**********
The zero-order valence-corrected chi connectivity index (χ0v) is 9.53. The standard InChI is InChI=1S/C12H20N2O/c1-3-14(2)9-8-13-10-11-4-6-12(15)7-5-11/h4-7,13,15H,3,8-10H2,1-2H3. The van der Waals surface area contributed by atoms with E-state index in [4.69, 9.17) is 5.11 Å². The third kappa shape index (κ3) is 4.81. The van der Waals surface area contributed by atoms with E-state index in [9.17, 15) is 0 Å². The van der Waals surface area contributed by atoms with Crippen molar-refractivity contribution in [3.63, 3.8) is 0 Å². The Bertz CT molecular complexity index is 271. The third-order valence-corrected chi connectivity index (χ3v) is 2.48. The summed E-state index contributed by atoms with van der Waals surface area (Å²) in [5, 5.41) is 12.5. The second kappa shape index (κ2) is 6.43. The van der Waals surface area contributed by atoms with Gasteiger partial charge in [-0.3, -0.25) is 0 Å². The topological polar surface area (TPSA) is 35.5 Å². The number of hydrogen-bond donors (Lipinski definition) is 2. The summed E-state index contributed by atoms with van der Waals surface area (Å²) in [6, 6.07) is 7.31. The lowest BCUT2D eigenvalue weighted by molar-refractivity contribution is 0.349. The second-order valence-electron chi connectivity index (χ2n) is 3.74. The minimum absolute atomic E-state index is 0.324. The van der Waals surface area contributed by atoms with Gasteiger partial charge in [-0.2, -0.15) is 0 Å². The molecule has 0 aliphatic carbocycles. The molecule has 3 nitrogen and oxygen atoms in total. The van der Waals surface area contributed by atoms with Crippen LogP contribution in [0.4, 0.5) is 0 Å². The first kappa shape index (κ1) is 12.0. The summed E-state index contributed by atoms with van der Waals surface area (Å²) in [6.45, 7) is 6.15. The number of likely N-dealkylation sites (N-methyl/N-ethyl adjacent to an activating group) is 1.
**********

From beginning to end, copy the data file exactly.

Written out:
The zero-order valence-corrected chi connectivity index (χ0v) is 9.53. The standard InChI is InChI=1S/C12H20N2O/c1-3-14(2)9-8-13-10-11-4-6-12(15)7-5-11/h4-7,13,15H,3,8-10H2,1-2H3. The van der Waals surface area contributed by atoms with E-state index in [4.69, 9.17) is 5.11 Å². The third kappa shape index (κ3) is 4.81. The van der Waals surface area contributed by atoms with E-state index in [9.17, 15) is 0 Å². The van der Waals surface area contributed by atoms with Crippen molar-refractivity contribution in [3.63, 3.8) is 0 Å². The Bertz CT molecular complexity index is 271. The third-order valence-corrected chi connectivity index (χ3v) is 2.48. The summed E-state index contributed by atoms with van der Waals surface area (Å²) in [5, 5.41) is 12.5. The second kappa shape index (κ2) is 6.43. The van der Waals surface area contributed by atoms with Gasteiger partial charge in [-0.3, -0.25) is 0 Å². The topological polar surface area (TPSA) is 35.5 Å². The number of hydrogen-bond donors (Lipinski definition) is 2. The summed E-state index contributed by atoms with van der Waals surface area (Å²) in [6, 6.07) is 7.31. The lowest BCUT2D eigenvalue weighted by molar-refractivity contribution is 0.349. The second-order valence-electron chi connectivity index (χ2n) is 3.74. The minimum absolute atomic E-state index is 0.324. The van der Waals surface area contributed by atoms with Gasteiger partial charge in [-0.2, -0.15) is 0 Å². The molecule has 0 aliphatic carbocycles. The molecule has 3 nitrogen and oxygen atoms in total. The van der Waals surface area contributed by atoms with Crippen LogP contribution in [0.4, 0.5) is 0 Å². The first kappa shape index (κ1) is 12.0. The summed E-state index contributed by atoms with van der Waals surface area (Å²) in [6.45, 7) is 6.15. The number of likely N-dealkylation sites (N-methyl/N-ethyl adjacent to an activating group) is 1.